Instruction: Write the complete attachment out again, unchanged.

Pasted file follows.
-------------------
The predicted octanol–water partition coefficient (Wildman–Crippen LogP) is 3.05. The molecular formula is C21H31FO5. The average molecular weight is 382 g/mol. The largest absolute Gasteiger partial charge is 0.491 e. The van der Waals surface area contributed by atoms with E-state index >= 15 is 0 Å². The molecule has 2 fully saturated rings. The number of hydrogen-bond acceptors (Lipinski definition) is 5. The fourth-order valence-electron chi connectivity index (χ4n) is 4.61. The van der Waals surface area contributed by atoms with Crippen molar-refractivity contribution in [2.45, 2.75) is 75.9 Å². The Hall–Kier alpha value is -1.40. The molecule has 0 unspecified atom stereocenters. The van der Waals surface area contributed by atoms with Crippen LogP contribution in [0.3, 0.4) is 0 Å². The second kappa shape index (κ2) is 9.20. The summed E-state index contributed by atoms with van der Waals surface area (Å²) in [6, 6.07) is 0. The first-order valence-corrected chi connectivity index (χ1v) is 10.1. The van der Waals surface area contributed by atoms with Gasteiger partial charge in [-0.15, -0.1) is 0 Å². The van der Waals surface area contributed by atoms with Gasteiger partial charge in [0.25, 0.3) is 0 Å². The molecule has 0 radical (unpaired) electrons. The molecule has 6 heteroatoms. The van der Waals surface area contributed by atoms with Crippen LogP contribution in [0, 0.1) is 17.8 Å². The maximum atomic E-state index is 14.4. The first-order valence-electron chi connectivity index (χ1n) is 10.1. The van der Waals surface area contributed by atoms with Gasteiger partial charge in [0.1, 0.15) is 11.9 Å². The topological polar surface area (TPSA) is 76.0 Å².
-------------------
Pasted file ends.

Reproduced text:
The predicted octanol–water partition coefficient (Wildman–Crippen LogP) is 3.05. The molecular formula is C21H31FO5. The average molecular weight is 382 g/mol. The largest absolute Gasteiger partial charge is 0.491 e. The van der Waals surface area contributed by atoms with E-state index >= 15 is 0 Å². The molecule has 2 fully saturated rings. The number of hydrogen-bond acceptors (Lipinski definition) is 5. The fourth-order valence-electron chi connectivity index (χ4n) is 4.61. The van der Waals surface area contributed by atoms with Crippen molar-refractivity contribution in [2.45, 2.75) is 75.9 Å². The Hall–Kier alpha value is -1.40. The molecule has 0 unspecified atom stereocenters. The van der Waals surface area contributed by atoms with Crippen LogP contribution in [0.3, 0.4) is 0 Å². The second kappa shape index (κ2) is 9.20. The summed E-state index contributed by atoms with van der Waals surface area (Å²) in [6, 6.07) is 0. The first-order valence-corrected chi connectivity index (χ1v) is 10.1. The van der Waals surface area contributed by atoms with Gasteiger partial charge in [-0.15, -0.1) is 0 Å². The van der Waals surface area contributed by atoms with Gasteiger partial charge in [0.25, 0.3) is 0 Å². The molecule has 0 radical (unpaired) electrons. The molecule has 6 heteroatoms. The van der Waals surface area contributed by atoms with Crippen LogP contribution in [0, 0.1) is 17.8 Å². The maximum atomic E-state index is 14.4. The first-order valence-electron chi connectivity index (χ1n) is 10.1. The van der Waals surface area contributed by atoms with Gasteiger partial charge in [0.1, 0.15) is 11.9 Å². The topological polar surface area (TPSA) is 76.0 Å².